Thursday, December 10, 2009

Harlem Hospital

The racialization of disease can be seen in the association between tuberculosis and the African-American community in Harlem in the early 1900s. The notions of racial inferiority and black susceptibility to disease, in particular Tuberculosis, an air-borne disease that more commonly affects the lungs, worked in ways that further marginalized and inflicted dangerous stereotypes. Prior to the discovery of the bacteria in 1882, tuberculosis was perceived to be a disease of the upper class. With the increasing understanding of the transmission of the disease, not only did the bacteria become stigmatized and feared but the person who carried the illness.[1] And along with this greater fear among the public, fueling racist thought and ideology, as a black physician states, there was "a malicious, unfavorable publicity...associated with tuberculosis among Negroes." In particular in Harlem, with the Great Migration of blacks to NYC, tuberculosis plagued the black community and the neighborhoods became a topic of racialized space and disease. The framing of the disease as a spot on a map paved the way for the Baltimore-inspired model of "Lung Block" interpretation of NYC blocks. [2] The issue of "Lung Block" is not unique to the African-American community in Harlem, as Hernnan Biggs points out the outbreak of disease and the issue of surveillance to the tenements in Lower Manhattan among European immigrants.[3] Dr. Samuel Roberts claims the process of representing a disease as a dot on a map "disassociates illness from [the] social process[es] that create health disparities."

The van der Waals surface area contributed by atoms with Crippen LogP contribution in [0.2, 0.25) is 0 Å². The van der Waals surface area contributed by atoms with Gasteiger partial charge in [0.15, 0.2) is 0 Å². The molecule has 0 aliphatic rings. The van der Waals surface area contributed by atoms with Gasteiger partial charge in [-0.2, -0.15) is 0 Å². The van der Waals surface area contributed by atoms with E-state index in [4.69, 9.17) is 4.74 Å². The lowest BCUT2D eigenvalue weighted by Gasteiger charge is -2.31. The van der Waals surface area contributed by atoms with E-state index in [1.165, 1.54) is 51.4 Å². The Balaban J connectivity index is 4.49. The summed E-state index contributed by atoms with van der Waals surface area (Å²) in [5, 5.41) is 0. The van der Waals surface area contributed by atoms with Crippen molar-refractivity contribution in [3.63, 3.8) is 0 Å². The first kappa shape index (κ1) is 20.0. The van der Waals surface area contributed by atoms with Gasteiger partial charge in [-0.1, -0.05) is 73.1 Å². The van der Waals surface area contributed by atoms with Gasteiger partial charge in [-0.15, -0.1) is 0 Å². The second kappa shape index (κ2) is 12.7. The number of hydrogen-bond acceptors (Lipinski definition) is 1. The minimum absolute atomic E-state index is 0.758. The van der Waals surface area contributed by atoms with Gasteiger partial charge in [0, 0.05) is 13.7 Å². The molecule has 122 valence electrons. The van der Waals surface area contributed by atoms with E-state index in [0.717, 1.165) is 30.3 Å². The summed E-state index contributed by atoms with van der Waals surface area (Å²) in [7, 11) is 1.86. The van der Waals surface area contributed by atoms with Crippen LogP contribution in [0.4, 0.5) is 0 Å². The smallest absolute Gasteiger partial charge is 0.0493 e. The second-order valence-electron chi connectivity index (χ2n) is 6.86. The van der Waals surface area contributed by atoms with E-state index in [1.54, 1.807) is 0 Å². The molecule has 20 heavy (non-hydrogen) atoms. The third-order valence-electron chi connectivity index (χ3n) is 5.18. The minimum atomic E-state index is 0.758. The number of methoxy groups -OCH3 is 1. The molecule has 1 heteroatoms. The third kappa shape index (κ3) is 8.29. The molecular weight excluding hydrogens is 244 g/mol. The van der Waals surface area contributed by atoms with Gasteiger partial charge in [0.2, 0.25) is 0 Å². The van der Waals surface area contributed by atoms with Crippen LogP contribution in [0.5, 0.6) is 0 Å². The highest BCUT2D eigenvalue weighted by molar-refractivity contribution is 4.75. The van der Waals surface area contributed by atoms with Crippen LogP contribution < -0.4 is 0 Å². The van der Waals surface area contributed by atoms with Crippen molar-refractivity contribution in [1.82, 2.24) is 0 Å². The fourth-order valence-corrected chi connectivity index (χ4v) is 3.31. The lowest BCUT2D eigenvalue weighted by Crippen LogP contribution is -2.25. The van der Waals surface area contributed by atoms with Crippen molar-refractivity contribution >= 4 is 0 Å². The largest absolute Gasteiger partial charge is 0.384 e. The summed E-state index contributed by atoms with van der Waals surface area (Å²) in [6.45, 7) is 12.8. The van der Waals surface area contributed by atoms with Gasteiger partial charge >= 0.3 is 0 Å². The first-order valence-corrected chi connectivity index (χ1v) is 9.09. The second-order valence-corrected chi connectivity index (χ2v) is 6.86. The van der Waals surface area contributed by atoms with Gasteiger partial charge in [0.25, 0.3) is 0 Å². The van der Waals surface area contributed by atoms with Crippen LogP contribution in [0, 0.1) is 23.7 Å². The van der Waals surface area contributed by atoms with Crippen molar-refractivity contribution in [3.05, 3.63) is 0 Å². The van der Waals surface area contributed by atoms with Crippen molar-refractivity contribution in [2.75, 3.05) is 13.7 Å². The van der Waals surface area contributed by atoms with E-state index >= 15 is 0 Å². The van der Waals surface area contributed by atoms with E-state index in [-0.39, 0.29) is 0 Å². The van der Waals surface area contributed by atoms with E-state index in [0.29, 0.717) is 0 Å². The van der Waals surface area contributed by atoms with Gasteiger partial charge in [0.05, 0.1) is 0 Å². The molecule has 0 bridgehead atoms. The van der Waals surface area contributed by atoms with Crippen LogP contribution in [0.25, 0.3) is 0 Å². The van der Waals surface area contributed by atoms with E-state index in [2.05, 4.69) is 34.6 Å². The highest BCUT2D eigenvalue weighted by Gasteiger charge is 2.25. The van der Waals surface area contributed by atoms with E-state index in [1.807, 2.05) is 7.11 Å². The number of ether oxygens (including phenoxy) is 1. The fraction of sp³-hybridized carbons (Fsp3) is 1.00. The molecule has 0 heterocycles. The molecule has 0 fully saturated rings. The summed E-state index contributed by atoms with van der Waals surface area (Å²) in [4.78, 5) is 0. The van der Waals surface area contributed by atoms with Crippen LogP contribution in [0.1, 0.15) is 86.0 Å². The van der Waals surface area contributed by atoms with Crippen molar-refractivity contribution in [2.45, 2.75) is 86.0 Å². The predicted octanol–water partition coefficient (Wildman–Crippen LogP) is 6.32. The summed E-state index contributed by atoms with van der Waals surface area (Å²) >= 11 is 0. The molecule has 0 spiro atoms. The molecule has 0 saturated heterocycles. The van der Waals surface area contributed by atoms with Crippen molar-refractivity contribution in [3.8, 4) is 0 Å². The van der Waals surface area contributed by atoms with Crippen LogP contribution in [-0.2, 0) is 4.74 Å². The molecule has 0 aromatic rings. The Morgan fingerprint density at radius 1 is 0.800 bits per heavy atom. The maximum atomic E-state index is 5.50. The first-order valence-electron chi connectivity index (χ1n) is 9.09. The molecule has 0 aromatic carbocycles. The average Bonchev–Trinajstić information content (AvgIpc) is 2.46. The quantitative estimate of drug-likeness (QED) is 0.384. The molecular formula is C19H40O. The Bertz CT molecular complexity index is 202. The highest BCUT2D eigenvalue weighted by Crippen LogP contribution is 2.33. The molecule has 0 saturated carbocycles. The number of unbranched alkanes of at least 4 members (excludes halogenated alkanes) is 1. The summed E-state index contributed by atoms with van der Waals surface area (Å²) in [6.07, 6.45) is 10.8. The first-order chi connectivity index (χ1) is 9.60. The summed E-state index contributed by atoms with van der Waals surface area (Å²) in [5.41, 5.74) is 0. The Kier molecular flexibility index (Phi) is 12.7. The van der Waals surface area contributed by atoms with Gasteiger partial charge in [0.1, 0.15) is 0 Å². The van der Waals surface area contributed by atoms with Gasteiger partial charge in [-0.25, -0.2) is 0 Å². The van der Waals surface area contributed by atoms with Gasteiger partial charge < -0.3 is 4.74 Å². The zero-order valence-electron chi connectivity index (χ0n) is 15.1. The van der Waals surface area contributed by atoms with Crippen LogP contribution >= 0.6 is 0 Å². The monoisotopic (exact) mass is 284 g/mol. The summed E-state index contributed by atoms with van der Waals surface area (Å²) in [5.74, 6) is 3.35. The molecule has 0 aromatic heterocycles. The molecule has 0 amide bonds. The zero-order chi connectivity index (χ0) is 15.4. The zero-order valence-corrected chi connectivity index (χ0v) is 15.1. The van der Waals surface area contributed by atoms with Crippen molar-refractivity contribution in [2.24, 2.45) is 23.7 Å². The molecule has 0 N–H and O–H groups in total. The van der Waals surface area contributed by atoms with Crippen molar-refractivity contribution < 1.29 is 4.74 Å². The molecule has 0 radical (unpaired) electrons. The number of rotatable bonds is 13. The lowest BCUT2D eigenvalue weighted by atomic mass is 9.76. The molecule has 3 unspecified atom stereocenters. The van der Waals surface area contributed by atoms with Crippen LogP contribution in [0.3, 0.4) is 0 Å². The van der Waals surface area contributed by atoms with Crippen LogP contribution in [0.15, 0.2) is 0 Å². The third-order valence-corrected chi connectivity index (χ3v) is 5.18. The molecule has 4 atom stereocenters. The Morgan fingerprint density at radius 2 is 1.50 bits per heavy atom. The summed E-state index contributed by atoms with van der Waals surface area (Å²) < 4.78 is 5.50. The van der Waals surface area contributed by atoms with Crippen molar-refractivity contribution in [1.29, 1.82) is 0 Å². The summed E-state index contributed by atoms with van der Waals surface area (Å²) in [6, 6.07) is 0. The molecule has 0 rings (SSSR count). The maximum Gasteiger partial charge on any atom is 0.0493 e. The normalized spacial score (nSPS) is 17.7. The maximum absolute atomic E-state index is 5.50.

Portraying the high level of prevalence of tuberculosis among the black community in Harlem as a public health phenomenon inherently aligned with racial susceptibility and personal behavior denies all structural and social processes. It takes the attention away from the real causes of proliferation of disease among a population. Poverty, residential segregation, and lack of adequate health care are at the root of the spread of disease among a community. Since tuberculosis is spread through close contact, residential segregation becomes a powerful institution in creating the ideal conditions of poverty that allow such dissemination of illness.

Harlem hospital as an institution, founded in 1887, is a site where the suffering of people with tuberculosis is strongly felt as it cared for a lot of the population in the community. The hospital also inspired collective activism in the fight against the disease, racism, and poverty. As the healthcare facilities during the 1900’s were fairly inadequate in serving the community, the hospital with just 150 beds in 1907 became known as “the Morgue.” As members of the community, such as social workers and physicians, joined together to fight the disease, a more inclusive goal to improve public health took over discourse of change. Groups such as the New York Tuberculosis Association and the Harlem Tuberculosis and Education Committee were formed. Today, Tuberculosis is mainly a disease that plagues the poor in developing countries. It is interesting to see how the disease remains one embedded in poverty, and how in other communities issues of housing and healthcare still apply.

- Olga Diaz and Elizabeth Perry

[1] Calhoon, Claudia Marie. "Tuberculosis, Race, and the Delivery of Health Care in Harlem, 1922-1939." Radical History Review 80, (2001): 101-19.

[2] Samuel Kelton Roberts, Jr. Infectious Fear: Politics, Disease, and the Health Effects of Segregation. Studies in Social Medicine. Chapel Hill: University of North Carolina Press, 2009.

[3] Biggs, Hermann M. "The Registration of Tuberculosis." Philadelphia Medical Journal 6, no. 22 (1900): 1023-29.

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